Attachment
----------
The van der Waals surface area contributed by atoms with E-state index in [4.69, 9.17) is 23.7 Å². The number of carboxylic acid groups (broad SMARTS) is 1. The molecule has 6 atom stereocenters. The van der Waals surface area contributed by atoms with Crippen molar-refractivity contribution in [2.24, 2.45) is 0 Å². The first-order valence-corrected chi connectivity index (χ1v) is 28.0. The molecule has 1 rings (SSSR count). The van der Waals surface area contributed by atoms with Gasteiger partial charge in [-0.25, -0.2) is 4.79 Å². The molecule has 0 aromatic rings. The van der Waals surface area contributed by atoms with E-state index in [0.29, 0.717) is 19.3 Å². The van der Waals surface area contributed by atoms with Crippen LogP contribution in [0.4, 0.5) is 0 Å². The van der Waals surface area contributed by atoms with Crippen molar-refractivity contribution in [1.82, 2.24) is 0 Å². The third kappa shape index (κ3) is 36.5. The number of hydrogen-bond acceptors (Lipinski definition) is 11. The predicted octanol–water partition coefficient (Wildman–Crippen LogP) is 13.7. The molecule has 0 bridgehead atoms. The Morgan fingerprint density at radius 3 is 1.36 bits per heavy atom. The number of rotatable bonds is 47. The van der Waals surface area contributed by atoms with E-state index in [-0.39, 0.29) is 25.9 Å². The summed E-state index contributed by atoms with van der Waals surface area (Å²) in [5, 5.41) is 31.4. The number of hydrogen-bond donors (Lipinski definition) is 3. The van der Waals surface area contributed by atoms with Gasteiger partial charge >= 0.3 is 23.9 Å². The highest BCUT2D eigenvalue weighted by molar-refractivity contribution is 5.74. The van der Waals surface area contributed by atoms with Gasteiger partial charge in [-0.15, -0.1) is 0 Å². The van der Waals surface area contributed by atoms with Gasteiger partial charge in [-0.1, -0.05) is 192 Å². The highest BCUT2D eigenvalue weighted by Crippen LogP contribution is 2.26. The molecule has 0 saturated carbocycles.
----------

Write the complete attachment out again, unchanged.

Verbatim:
The van der Waals surface area contributed by atoms with E-state index in [4.69, 9.17) is 23.7 Å². The number of carboxylic acid groups (broad SMARTS) is 1. The molecule has 6 atom stereocenters. The van der Waals surface area contributed by atoms with Crippen molar-refractivity contribution in [2.24, 2.45) is 0 Å². The first-order valence-corrected chi connectivity index (χ1v) is 28.0. The molecule has 1 rings (SSSR count). The van der Waals surface area contributed by atoms with Gasteiger partial charge in [-0.25, -0.2) is 4.79 Å². The molecule has 0 aromatic rings. The van der Waals surface area contributed by atoms with E-state index in [0.29, 0.717) is 19.3 Å². The van der Waals surface area contributed by atoms with Crippen LogP contribution in [0.4, 0.5) is 0 Å². The van der Waals surface area contributed by atoms with Crippen molar-refractivity contribution in [1.82, 2.24) is 0 Å². The third kappa shape index (κ3) is 36.5. The number of hydrogen-bond acceptors (Lipinski definition) is 11. The predicted octanol–water partition coefficient (Wildman–Crippen LogP) is 13.7. The molecule has 0 bridgehead atoms. The Morgan fingerprint density at radius 3 is 1.36 bits per heavy atom. The number of rotatable bonds is 47. The van der Waals surface area contributed by atoms with E-state index in [-0.39, 0.29) is 25.9 Å². The summed E-state index contributed by atoms with van der Waals surface area (Å²) in [5, 5.41) is 31.4. The number of hydrogen-bond donors (Lipinski definition) is 3. The van der Waals surface area contributed by atoms with Gasteiger partial charge >= 0.3 is 23.9 Å². The highest BCUT2D eigenvalue weighted by molar-refractivity contribution is 5.74. The van der Waals surface area contributed by atoms with Gasteiger partial charge in [-0.15, -0.1) is 0 Å². The van der Waals surface area contributed by atoms with Gasteiger partial charge in [-0.1, -0.05) is 192 Å². The highest BCUT2D eigenvalue weighted by Crippen LogP contribution is 2.26. The molecule has 0 saturated carbocycles.